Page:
The children in the Tevi class add water to the dry creek bed that runs down into the Maga area.
As the water trickled down the path, I asked one child where the water came from and he replied 'From the big children' and on a previous visit when I asked the older class where the water was going to one replied 'Down to the babies'!! 
These older children who have been thoroughly nurtured by Martin and his team in the Maga class are then ready to move into the bigger space of the Tevi class and explore a wider area known as 'The Top Field' as part of their daily morning routine. These children are certainly growing as their class name suggests and they are such enthusiastic learners you just know they will thrive when they get to primary school. 

What I witnessed most when I was able to work alongside Rachel and Maria one morning, was that these 4 year olds were as independent as possible and took responsibility for most if not all of their belongings. With a staff child ratio of 1:8 in the Tevi class, it is still a intimate grouping and allows for lots of teachable moments throughout the session. 

Estimating how many peas might be inside the pod!
What it showed me was that if we could always ensure another adult was in the nursery classroom, the quality of interactions would rise immediately.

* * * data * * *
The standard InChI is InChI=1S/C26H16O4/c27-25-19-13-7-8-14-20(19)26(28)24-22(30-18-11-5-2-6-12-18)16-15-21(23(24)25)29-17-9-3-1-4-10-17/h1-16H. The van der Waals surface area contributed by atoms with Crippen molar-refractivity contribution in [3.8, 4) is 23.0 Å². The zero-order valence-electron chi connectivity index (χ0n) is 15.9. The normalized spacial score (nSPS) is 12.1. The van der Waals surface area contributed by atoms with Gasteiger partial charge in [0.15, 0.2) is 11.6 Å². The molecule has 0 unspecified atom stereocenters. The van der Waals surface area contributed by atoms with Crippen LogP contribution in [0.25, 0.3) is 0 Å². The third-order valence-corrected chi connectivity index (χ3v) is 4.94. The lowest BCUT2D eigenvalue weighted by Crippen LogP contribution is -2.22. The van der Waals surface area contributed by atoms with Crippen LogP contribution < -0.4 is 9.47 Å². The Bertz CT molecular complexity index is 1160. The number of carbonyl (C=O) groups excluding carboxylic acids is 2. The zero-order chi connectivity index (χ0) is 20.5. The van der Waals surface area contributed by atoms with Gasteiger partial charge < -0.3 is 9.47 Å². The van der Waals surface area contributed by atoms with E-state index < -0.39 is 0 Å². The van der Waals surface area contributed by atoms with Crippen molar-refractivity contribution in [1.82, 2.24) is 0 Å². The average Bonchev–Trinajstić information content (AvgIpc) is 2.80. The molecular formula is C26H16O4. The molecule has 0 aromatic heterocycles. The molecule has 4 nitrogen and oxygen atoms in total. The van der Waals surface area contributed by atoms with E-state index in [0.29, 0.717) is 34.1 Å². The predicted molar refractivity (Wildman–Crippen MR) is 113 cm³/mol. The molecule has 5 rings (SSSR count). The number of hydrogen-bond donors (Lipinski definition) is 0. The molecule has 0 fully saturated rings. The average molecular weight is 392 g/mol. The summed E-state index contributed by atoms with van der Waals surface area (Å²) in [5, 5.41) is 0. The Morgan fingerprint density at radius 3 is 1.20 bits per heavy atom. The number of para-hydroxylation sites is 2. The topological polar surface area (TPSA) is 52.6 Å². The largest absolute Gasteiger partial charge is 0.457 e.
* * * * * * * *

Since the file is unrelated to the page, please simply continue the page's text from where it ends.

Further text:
The outdoor space that the Tevi class use is developing well and again has lots of opportunities for children to be out of sight and feel hidden from adult eyes. The newest area being developed 'The Top Field' has so much potential but as of yet lacks these hidden spaces or shelters of any kind - but this is all in the pipe line. I can't wait to see how this incredible setting will develop next year when it has its first full year of 2 classes and I bet any of the schools that get these children will thank the staff at Highway Farm for the confident independent and enthusiastic learners they are getting.

You can read more about a previous visit to Highway Farm over here: http://nosuchthingasbadweather.blogspot.co.uk/2015/06/highway-farm-very-special-place.html

Also read about Juliet Robertson from Creative Star Learning Company's visit over here:




You can read about my CPD road trips to Derby in 2014 here: